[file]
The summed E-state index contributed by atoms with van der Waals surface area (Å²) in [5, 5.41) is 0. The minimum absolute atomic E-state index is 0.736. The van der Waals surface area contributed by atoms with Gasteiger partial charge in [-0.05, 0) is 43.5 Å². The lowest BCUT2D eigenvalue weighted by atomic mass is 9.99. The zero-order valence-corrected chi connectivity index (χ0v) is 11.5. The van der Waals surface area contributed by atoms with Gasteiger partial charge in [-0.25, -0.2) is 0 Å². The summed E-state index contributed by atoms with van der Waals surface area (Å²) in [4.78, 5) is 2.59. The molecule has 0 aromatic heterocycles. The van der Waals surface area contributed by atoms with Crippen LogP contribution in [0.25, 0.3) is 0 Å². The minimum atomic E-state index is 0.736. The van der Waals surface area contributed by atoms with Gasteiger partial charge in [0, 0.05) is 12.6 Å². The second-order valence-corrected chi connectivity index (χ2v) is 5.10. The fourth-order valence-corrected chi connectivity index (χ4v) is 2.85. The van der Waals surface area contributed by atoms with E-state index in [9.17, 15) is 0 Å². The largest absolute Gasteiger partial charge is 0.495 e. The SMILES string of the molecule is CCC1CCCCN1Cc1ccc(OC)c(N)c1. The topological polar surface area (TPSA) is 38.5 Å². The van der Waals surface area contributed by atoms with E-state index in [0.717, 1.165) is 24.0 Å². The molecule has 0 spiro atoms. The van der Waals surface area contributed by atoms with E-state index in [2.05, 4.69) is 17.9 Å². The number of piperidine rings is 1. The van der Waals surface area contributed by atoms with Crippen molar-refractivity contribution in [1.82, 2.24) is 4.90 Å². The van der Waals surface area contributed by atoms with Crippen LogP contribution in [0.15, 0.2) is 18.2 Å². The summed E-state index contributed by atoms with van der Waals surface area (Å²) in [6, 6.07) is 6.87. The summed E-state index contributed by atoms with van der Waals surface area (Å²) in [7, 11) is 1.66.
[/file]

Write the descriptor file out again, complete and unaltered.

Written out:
The summed E-state index contributed by atoms with van der Waals surface area (Å²) in [5, 5.41) is 0. The minimum absolute atomic E-state index is 0.736. The van der Waals surface area contributed by atoms with Gasteiger partial charge in [-0.05, 0) is 43.5 Å². The lowest BCUT2D eigenvalue weighted by atomic mass is 9.99. The zero-order valence-corrected chi connectivity index (χ0v) is 11.5. The van der Waals surface area contributed by atoms with Gasteiger partial charge in [-0.25, -0.2) is 0 Å². The summed E-state index contributed by atoms with van der Waals surface area (Å²) in [4.78, 5) is 2.59. The molecule has 0 aromatic heterocycles. The van der Waals surface area contributed by atoms with Crippen LogP contribution in [0.25, 0.3) is 0 Å². The minimum atomic E-state index is 0.736. The van der Waals surface area contributed by atoms with Gasteiger partial charge in [0, 0.05) is 12.6 Å². The second-order valence-corrected chi connectivity index (χ2v) is 5.10. The fourth-order valence-corrected chi connectivity index (χ4v) is 2.85. The van der Waals surface area contributed by atoms with E-state index in [9.17, 15) is 0 Å². The largest absolute Gasteiger partial charge is 0.495 e. The SMILES string of the molecule is CCC1CCCCN1Cc1ccc(OC)c(N)c1. The topological polar surface area (TPSA) is 38.5 Å². The van der Waals surface area contributed by atoms with E-state index in [0.717, 1.165) is 24.0 Å². The molecule has 0 spiro atoms. The van der Waals surface area contributed by atoms with E-state index in [2.05, 4.69) is 17.9 Å². The number of piperidine rings is 1. The van der Waals surface area contributed by atoms with Crippen molar-refractivity contribution in [1.82, 2.24) is 4.90 Å². The van der Waals surface area contributed by atoms with Crippen LogP contribution in [0.15, 0.2) is 18.2 Å². The summed E-state index contributed by atoms with van der Waals surface area (Å²) in [6, 6.07) is 6.87. The summed E-state index contributed by atoms with van der Waals surface area (Å²) in [7, 11) is 1.66.